Scene 5 Metaphor Paragraph

 

In Shakespeare’s works, he uses metaphors to convey an image or idea that isn’t literal but is easily understood by the person reading or watching.  Metaphors are when a word or phrases is applied to an object or action.  An example of this technique in use is in Shakespeare’s Macbeth.  In Act 1 Scene 5, Lady Macbeth’s dialogue includes several different metaphors. “And fill me from the crown to the toe, top-full Of direst cruelty!”.  Here, Lady Macbeth refers to herself being some sort of vessel, with which cruelty will fill like a vial filled with poison It gives the viewer an immediate sense of  Lady Macbeth acting as a vial and being filled with the direst cruelty and having no other feelings or thoughts that aren’t cruel or evil. This is supporting the plan for her to kill King Duncan while he stays at the castle.
Shakespeare uses this idea of Lady Macbeth being a vessel on a few different occasions. Earlier on in Scene 5, Lady Macbeth says “Hie thee hither/That I may pour my spirits in thine ear”.  This also conveys Lady Macbeth being a vessel and pouring her evil thoughts into Macbeth’s ear. Another use of this ‘vessel’ idea is when Lady Macbeth says “Come to my woman’s breasts/And take my milk for gall, you murdering ministers”. She wants her breasts to be filled with gall, a bitter poison, that can take away a life, instead of milk, which gives life. She is wanting to be filled with something, which takes us back to the vessel/vial theme which is now a recurring idea that Lady Macbeth is a vial of poison.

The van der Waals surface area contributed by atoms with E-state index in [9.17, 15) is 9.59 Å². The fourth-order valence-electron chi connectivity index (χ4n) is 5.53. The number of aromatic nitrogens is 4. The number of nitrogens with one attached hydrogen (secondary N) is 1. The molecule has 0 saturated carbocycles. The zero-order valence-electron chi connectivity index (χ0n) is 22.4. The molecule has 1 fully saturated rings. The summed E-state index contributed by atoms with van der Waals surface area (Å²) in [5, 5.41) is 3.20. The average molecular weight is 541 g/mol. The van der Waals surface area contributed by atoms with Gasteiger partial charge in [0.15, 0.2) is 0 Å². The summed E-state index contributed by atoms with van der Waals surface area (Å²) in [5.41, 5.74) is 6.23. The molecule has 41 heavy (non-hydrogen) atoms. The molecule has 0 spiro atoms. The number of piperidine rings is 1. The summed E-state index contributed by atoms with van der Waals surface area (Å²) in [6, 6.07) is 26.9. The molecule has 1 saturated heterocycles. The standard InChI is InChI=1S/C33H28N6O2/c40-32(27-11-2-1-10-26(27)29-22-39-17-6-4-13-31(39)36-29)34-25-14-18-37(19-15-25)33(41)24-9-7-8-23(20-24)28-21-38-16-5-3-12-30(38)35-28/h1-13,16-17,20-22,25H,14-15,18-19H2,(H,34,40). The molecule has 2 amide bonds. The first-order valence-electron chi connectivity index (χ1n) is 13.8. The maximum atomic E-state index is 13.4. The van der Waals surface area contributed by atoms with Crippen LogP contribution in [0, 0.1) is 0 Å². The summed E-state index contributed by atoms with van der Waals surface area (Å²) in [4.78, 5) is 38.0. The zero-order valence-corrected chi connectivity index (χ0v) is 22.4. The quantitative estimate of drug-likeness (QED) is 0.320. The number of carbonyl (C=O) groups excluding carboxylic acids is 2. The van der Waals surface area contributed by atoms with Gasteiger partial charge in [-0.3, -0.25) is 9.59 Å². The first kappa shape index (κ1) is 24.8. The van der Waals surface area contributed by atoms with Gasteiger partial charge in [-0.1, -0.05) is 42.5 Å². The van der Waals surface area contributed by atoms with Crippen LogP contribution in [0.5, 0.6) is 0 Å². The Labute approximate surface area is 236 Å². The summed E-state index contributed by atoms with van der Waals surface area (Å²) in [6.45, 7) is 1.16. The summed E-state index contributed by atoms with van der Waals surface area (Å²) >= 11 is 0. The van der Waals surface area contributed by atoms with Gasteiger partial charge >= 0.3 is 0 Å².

Lady Macbeth contains a lot of frustration towards her situation because of her gender. A widely held belief of the time is that a woman is the inferior gender and the domestic role of society. In the 11th century, Women were to bear children and tend to the husband and house.  In Macbeth, Shakespeare is using Lady Macbeth’s character to fight this idea.
Lady Macbeth is the wife of Macbeth and the audience should expect that she will have no control over the events taking place because of her role in society. Her character is craving power and she presents herself as being strong-minded, powerful and not at all the weak, incapable woman of her time. But, she wishes to be unsexed, which means her gender changed to a man’s so that she doesn’t have the disadvantages that she faces as a woman To the viewer, Lady Macbeth is playing with fire, she is going to play the role of the simple housewife when she faces the King but under her facade, is planning to murder him.

One Reply to “Scene 5 Metaphor Paragraph”

  1. There’s a lot to praise about this analysis. You’ve taken the time to contextualise your analysis both in terms of the wider events of the play and the intention of Shakespeare.

    There’s possibly a missing co-ordinating thread. The ‘vessel’ that is described in this extended metaphor is essential a vial of poison. She’s turning herself into an instrument of evil. I think the choice to call it a ‘jug’ is probably unhelpful. How about the word ‘vial’.

    And then, once you’ve used that word, you could look more into why Shakespeare chose poison rather than, say, a sword. Is poison an honourable weapon?

    CW

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